It was confirmed today (May 20) that UK cases of monkeypox have doubled in size, with Health Secretary Sajid Javid confirming 11 more cases. 

With more cases now being confirmed, there is concern from health authorities that the number could continue to rise and spread through countries if left unchecked. 

As a result, it is believed that the World Health Orgainsation (WHO) is convening a group of leading experts in an emergency meeting to discuss the outbreak, according to The Telegraph. 

With the main topic of the conversation focuses on how the virus is spread and the unusually high rates in gay and bisexual men as well as how to vaccinate against it.

According to The Telegraph, the executive director of the WHO Health Emergencies Programme, Dr Mike Ryan is in attendance. 

And is believed that one potential course of action could be to raise the notion of whether vaccination with the smallpox vaccine made by Bavarian Nordic, known as Jynneos in the US and Imvanex in the UK, should be used for contacts of people known to be infected.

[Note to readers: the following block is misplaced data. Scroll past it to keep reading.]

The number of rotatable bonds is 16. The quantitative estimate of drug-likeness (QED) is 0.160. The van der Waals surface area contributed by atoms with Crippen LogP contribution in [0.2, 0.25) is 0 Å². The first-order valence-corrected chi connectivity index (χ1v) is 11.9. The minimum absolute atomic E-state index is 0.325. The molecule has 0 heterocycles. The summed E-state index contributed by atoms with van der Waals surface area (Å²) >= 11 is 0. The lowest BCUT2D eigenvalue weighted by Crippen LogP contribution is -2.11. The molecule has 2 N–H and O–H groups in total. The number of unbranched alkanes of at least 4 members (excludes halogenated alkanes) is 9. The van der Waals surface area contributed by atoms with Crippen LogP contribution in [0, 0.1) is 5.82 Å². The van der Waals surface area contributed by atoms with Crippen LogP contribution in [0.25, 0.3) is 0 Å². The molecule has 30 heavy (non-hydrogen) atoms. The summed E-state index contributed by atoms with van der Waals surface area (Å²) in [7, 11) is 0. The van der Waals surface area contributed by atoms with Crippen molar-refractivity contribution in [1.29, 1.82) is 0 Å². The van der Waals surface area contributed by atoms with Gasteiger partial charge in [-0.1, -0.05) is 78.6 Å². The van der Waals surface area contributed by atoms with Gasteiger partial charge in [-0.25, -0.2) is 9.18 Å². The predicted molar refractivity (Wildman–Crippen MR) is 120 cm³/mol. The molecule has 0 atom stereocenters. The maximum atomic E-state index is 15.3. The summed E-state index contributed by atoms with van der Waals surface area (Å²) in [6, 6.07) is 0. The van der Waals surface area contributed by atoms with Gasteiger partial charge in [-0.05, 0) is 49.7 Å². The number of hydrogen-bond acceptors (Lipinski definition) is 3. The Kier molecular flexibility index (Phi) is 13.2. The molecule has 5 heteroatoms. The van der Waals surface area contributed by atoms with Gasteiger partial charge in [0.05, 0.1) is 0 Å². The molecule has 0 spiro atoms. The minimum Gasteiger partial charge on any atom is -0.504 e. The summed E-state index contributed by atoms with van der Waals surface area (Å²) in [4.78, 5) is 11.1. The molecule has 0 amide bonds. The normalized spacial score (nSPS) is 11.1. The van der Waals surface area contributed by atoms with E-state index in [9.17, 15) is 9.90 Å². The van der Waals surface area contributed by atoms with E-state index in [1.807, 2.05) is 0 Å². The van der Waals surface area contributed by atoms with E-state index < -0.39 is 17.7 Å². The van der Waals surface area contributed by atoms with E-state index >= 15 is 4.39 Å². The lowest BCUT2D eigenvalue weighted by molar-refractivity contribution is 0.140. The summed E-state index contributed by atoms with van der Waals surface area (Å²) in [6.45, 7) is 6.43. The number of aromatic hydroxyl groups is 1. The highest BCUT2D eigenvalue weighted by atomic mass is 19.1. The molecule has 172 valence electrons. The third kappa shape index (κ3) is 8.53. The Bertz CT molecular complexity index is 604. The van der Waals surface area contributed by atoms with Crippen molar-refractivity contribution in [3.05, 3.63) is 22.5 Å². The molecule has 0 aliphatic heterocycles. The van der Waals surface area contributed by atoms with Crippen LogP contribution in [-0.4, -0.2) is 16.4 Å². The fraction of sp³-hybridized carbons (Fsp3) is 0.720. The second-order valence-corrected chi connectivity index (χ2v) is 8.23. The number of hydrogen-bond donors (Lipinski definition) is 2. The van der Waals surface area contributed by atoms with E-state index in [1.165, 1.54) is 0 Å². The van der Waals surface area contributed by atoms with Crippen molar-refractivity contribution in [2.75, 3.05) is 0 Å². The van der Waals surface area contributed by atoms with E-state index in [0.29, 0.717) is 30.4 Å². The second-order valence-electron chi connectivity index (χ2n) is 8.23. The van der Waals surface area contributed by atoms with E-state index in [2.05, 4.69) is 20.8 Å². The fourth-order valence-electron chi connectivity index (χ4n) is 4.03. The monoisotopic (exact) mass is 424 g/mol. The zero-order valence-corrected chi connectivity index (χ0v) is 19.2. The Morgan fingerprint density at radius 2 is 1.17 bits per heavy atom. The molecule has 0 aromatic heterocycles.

Currently, the vaccine is only approved in the UK for protection against smallpox despite the virus being eliminated in 1980.

When the first case of monkeypox was found in the UK two weeks ago Dr Colin Brown, director of clinical and emerging infections at the UKHSA, said: “It is important to emphasise that monkeypox does not spread easily between people and the overall risk to the general public is very low."

What are the symptoms of monkeypox?

Initial symptoms include fever, headache, aching muscles, backache, swollen lymph nodes, chills and exhaustion.

A rash can also develop, usually starting on the face before spreading to other parts of the body. It eventually forms a scab which falls off.

PHE said monkeypox does not spread easily and most patients recover within a few weeks, but it can cause severe illness in some people.